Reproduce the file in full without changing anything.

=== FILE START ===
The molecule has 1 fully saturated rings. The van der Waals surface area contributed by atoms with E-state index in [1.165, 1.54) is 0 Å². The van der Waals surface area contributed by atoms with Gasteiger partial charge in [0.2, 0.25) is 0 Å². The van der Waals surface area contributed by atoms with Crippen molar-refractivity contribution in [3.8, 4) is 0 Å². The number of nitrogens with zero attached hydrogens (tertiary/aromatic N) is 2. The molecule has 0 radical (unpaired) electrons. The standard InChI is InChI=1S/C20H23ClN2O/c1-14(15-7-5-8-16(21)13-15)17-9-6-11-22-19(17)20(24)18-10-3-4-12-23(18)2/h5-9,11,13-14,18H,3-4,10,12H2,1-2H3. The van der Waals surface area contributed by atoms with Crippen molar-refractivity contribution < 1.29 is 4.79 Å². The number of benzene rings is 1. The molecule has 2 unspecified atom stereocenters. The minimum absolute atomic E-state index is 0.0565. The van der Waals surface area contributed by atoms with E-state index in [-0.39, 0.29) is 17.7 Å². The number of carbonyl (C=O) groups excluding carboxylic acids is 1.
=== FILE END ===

The molecule has 1 fully saturated rings. The van der Waals surface area contributed by atoms with E-state index in [1.165, 1.54) is 0 Å². The van der Waals surface area contributed by atoms with Gasteiger partial charge in [0.2, 0.25) is 0 Å². The van der Waals surface area contributed by atoms with Crippen molar-refractivity contribution in [3.8, 4) is 0 Å². The number of nitrogens with zero attached hydrogens (tertiary/aromatic N) is 2. The molecule has 0 radical (unpaired) electrons. The standard InChI is InChI=1S/C20H23ClN2O/c1-14(15-7-5-8-16(21)13-15)17-9-6-11-22-19(17)20(24)18-10-3-4-12-23(18)2/h5-9,11,13-14,18H,3-4,10,12H2,1-2H3. The van der Waals surface area contributed by atoms with Crippen molar-refractivity contribution < 1.29 is 4.79 Å². The number of benzene rings is 1. The molecule has 2 unspecified atom stereocenters. The minimum absolute atomic E-state index is 0.0565. The van der Waals surface area contributed by atoms with E-state index in [-0.39, 0.29) is 17.7 Å². The number of carbonyl (C=O) groups excluding carboxylic acids is 1.